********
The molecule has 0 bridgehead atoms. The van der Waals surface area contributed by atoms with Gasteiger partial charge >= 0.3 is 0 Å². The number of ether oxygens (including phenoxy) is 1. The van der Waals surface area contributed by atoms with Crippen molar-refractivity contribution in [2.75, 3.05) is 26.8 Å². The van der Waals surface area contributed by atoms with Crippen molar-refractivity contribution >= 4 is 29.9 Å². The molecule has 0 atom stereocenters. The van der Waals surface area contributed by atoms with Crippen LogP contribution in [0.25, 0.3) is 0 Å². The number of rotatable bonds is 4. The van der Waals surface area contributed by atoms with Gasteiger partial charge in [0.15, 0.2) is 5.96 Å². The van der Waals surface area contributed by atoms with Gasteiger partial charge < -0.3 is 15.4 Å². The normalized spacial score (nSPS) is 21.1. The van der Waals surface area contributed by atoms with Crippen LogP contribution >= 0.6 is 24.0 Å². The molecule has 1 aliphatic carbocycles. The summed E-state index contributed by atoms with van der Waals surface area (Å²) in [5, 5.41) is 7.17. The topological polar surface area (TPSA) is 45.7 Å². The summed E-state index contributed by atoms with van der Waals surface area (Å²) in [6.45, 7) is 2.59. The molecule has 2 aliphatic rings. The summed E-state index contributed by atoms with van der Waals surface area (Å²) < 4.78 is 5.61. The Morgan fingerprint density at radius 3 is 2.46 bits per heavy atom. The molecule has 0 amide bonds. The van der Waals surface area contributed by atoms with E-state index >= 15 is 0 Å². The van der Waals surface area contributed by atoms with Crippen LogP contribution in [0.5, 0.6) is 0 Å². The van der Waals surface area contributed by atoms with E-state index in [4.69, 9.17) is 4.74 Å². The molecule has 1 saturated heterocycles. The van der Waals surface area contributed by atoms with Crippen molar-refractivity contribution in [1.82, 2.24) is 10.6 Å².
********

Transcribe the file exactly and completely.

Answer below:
The molecule has 0 bridgehead atoms. The van der Waals surface area contributed by atoms with Gasteiger partial charge >= 0.3 is 0 Å². The number of ether oxygens (including phenoxy) is 1. The van der Waals surface area contributed by atoms with Crippen molar-refractivity contribution in [2.75, 3.05) is 26.8 Å². The van der Waals surface area contributed by atoms with Crippen molar-refractivity contribution >= 4 is 29.9 Å². The molecule has 0 atom stereocenters. The van der Waals surface area contributed by atoms with Crippen LogP contribution in [0.25, 0.3) is 0 Å². The number of rotatable bonds is 4. The van der Waals surface area contributed by atoms with Gasteiger partial charge in [0.15, 0.2) is 5.96 Å². The van der Waals surface area contributed by atoms with Gasteiger partial charge < -0.3 is 15.4 Å². The normalized spacial score (nSPS) is 21.1. The van der Waals surface area contributed by atoms with Crippen LogP contribution >= 0.6 is 24.0 Å². The molecule has 1 aliphatic carbocycles. The summed E-state index contributed by atoms with van der Waals surface area (Å²) in [5, 5.41) is 7.17. The topological polar surface area (TPSA) is 45.7 Å². The summed E-state index contributed by atoms with van der Waals surface area (Å²) in [6.45, 7) is 2.59. The molecule has 2 aliphatic rings. The summed E-state index contributed by atoms with van der Waals surface area (Å²) < 4.78 is 5.61. The Morgan fingerprint density at radius 3 is 2.46 bits per heavy atom. The molecule has 0 amide bonds. The van der Waals surface area contributed by atoms with E-state index >= 15 is 0 Å². The van der Waals surface area contributed by atoms with Crippen LogP contribution in [0.5, 0.6) is 0 Å². The van der Waals surface area contributed by atoms with E-state index in [4.69, 9.17) is 4.74 Å². The molecule has 1 saturated heterocycles. The van der Waals surface area contributed by atoms with Crippen molar-refractivity contribution in [1.82, 2.24) is 10.6 Å².